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Flashcards in Evidence (FRE + CEC) Deck (52)
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[EVIDENCE] • 5 • 6th Amendment • Confrontation Clause •

Under the Sixth Amendments Confrontation Clause, a hearsay statement will NOT be admitted when (1) the statement is offered against the accused in a criminal case(2) the declarant is unavailable; (3) the statement was testimonial in nature, and (4) the accused had no opportunity to cross-examine the declarant's testimonial statement prior to trial.


  • Testimonial = Where the primary purpose of interrogation is to establish or prove past events potentially relevant to a later criminal investigation.
    • Examples: Affidavitscertificates, and other written reports summarizing findings of forensic evidence.
  • IF statements are given during an ONGOING EMERGENCY, then NON-Testimonial.
    • Example: Witness gives police officer information about crime.
      • If crime = still occurring (or criminal not yet captured), then non-testimonial
        • Otherwise, it is testimonial.


[EVIDENCE] • 14 • Relevance • •

Only relevant evidence is admissible. An item of evidence is relevant if it makes a material issue more or less likely than it would be without the evidence.

NOTE: In CA, issue is only material if it is in dispute.


[EVIDENCE] • 2 • Evidence Excluded on Policy Grounds • Evidence of Liability Insurance •

Evidence of liability insurance is NOT admissible to prove culpability , but is admissible to show ownership and control.


[EVIDENCE] • 2 • Evidence Excluded on Policy Grounds • Offers to Pay Medical Bills •

Offers to pay medical bills are NOT admissible to prove negligence . Under the Federal Rules of Evidence (FRE), any related statements or factual admissions are admissible. In CA, related statements are NOT admissible.


[EVIDENCE] • 2 • Evidence Excluded on Policy Grounds • Offers to Settle •

Offers to settle claims are NOT admissible to prove culpability UNLESS no claim is filed/threatened OR there is no dispute as to liability. CA also excludes statements made during mediation proceedings.


[EVIDENCE] • 1 • Evidence Excluded on Policy Grounds • Statements of Sympathy •

In CA ONLY, a defendants statements of sympathy made to the person or the persons family are NOT admissible as evidence of an admission of liability . Any accompanying statements of fault are admissible. This rule only applies to civil cases.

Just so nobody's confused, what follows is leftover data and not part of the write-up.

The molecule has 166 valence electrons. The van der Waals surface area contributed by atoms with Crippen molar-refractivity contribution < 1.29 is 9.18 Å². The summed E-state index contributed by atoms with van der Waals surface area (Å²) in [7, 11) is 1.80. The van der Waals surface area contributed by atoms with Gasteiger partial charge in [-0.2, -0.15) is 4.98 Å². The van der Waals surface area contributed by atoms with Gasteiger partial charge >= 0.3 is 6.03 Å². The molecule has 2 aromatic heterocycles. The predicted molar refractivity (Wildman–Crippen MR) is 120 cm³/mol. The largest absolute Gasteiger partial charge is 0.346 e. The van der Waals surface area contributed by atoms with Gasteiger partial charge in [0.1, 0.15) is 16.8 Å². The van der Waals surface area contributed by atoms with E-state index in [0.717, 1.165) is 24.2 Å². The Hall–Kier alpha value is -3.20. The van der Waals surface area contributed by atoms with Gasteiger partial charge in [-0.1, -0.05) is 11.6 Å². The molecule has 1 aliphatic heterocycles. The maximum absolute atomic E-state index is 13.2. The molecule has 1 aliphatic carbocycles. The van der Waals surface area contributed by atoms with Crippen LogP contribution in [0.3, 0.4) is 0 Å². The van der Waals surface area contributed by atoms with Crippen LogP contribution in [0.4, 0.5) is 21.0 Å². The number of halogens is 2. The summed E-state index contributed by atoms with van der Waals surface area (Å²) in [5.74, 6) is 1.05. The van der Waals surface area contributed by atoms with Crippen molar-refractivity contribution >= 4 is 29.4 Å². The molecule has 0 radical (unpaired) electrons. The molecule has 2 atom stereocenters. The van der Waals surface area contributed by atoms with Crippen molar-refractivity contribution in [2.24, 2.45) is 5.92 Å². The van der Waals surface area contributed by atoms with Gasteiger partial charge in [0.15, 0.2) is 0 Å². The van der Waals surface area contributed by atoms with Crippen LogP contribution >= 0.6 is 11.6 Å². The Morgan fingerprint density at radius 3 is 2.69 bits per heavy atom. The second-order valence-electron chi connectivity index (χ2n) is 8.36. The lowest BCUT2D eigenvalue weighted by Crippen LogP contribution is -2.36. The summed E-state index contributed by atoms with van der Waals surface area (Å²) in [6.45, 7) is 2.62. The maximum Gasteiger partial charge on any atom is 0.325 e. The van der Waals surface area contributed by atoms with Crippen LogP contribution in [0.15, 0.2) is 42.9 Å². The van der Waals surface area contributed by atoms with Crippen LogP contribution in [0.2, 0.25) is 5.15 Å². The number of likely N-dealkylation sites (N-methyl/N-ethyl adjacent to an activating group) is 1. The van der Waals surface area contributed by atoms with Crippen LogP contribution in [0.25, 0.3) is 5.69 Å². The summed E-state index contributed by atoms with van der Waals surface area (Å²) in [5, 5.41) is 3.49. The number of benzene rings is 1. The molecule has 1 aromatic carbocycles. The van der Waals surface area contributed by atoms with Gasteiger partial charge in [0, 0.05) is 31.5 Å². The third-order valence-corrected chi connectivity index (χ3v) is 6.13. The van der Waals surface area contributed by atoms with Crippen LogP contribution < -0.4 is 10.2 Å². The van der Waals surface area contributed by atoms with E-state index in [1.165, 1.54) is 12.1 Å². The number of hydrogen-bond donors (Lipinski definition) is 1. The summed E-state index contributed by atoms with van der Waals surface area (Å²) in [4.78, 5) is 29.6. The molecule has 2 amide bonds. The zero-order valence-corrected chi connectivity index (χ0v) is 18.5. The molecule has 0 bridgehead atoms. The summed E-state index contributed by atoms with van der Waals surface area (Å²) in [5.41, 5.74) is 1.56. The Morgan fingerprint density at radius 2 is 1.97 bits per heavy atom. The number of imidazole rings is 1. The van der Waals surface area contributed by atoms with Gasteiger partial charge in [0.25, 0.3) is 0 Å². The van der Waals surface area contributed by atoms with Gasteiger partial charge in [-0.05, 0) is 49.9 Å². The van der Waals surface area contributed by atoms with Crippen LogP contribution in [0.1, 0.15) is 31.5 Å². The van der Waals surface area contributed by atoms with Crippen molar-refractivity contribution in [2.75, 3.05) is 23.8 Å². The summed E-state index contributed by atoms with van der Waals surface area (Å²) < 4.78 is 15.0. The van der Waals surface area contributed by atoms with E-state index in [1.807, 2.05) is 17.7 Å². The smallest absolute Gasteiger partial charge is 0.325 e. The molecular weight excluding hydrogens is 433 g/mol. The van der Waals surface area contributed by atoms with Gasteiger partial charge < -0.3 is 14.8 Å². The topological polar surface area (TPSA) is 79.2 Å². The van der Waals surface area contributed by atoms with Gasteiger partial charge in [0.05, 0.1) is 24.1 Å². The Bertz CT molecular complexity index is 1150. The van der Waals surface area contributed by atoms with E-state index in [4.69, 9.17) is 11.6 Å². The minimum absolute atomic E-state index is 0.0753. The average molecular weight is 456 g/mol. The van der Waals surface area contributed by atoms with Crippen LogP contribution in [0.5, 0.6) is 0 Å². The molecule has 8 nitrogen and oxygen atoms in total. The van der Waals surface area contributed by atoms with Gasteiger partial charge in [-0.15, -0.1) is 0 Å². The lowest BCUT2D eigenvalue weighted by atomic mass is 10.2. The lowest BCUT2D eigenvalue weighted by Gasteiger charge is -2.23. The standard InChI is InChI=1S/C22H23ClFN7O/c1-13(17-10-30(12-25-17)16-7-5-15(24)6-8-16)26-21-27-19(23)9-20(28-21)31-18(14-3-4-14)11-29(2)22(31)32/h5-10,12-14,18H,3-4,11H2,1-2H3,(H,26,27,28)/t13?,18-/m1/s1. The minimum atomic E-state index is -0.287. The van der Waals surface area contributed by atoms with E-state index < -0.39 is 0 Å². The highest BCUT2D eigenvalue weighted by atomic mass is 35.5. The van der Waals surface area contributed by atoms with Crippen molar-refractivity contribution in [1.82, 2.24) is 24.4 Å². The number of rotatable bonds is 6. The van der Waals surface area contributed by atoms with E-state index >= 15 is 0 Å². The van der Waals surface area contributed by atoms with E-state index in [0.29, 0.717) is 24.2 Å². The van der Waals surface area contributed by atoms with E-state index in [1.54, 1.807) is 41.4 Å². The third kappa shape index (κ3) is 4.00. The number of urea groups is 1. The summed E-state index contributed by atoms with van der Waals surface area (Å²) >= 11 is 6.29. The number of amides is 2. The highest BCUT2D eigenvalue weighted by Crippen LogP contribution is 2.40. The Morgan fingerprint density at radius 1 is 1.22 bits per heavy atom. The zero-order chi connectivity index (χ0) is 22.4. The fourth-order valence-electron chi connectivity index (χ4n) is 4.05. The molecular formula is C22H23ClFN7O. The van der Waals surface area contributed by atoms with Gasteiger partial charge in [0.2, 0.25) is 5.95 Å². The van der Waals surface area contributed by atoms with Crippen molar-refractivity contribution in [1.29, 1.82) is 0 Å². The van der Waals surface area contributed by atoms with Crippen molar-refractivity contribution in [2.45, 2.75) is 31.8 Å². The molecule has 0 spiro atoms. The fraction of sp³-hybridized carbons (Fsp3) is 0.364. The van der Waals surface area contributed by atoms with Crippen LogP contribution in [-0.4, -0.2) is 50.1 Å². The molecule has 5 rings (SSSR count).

[EVIDENCE] • 1 • Evidence Excluded on Policy Grounds • Subsequent Remedial Measures •

Evidence of subsequent remedial measures is NOT admissible to show liability or negligence . However, such evidence is admissible to rebut a defense of impossibility. Under the FRE subsequent remedial measures are also NOT admissible in strict liability cases.


[EVIDENCE] • 2 • Evidence Excluded Due to Unfair Prejudice • Unfairly Prejudicial Evidence (403 and 352) •

Under the FRE Rule 403 and CA Evidence Code 352, relevant evidence should be excluded if its probative value is substantially outweighed by the danger of unfair prejudice, waste of time, it is confusing/misleading the jury, or it is cumulative evidence.


[EVIDENCE] • 4 • CA Prop 8 • •

Pursuant to Proposition 8, relevant evidence shall not be excluded in any criminal proceeding. Case law has held, however, that Proposition 8 does not affect existing statutory rules relating to privilegehearsaysection 352, or character evidence. It DOES, however, affect witness impeachment rules and perhaps some rules pertaining to opinion evidence and writings.


[EVIDENCE] • 1 • Burden of Proof • Criminal Trials •

In criminal trials, the burden of proof lies with the prosecution, who must prove that the defendant committed each element of the crime beyond a reasonable doubt .


[EVIDENCE] • 6 • Authentication of Evidence • •

All evidence must be authenticated before being admitted. That is, the party must prove that the item it seeks to admit is actually what the party purports it to be.


[EVIDENCE] • 5 • Authentication of Evidence • Physical Evidence •

Physical evidence may be authenticated through witness testimony OR evidence that the object has been held in a substantially unbroken chain of custody .


[EVIDENCE] • 2 • Authentication of Evidence • Voice Recordings •

Voice recordings may be authenticated by anyone who has heard the person speak at any time, either first hand or electronically, and who has identified the person as the speaker.


[EVIDENCE] • 7 • Best Evidence Rule & Secondary Evidence Rule • •

Under the FRE's Best Evidence Rule, a party must provide the original document, or a reliable duplicate, when a witness: (1) testifies to the contents of a writingOR (2) testifies to knowledge gained solely from a writing. Handwritten duplicates are NOT admissible.


However, under CA's Secondary Evidence Rule, use of copies is preferred. Duplicates and other evidence of contents, including handwritten notes, are admissible.


[EVIDENCE] • 7 • Witness Testimony • Lay Witness •

A witnesss testimony is admissible if he is competent to testify . Competency is determined by the witnesss perception, memory, and communication AND the witness taking an oath to tell the truth. Additionally, a witness may only testify to matters of which he has personal knowledge . A lay witness may offer an opinion IF the opinion is rationally based on the witnesss perception AND it is helpful to the jury (legal conclusions are not helpful). Under the FRE, all witnesses are competent to testify except for judges and jurors. In CA, in addition to the above competency factors, the witness must also understand the legal duty to tell the truth. Witnesses are disqualified if they were hypnotized before trial to help refresh recollection in a criminal case UNLESS specific procedures are followed to ensure reliability. Also, judges and jurors may testify if there is no objection.


[EVIDENCE] • 3 • Witness Testimony • Expert Witness •

Expert testimony is permitted when (1) the witness is qualified as an expert; (2) the opinion is helpful to the jury (an average jury could not figure the issue out for themselves); (3) the witness believes in the opinion to a reasonable degree of certainty ; (4) the opinion is supported by a proper factual basis (i.e. admitted evidence, personal knowledge, inadmissible evidence that is reasonably relied on, etc.); AND (5) the opinion is based on reliable principles that were reliably applied .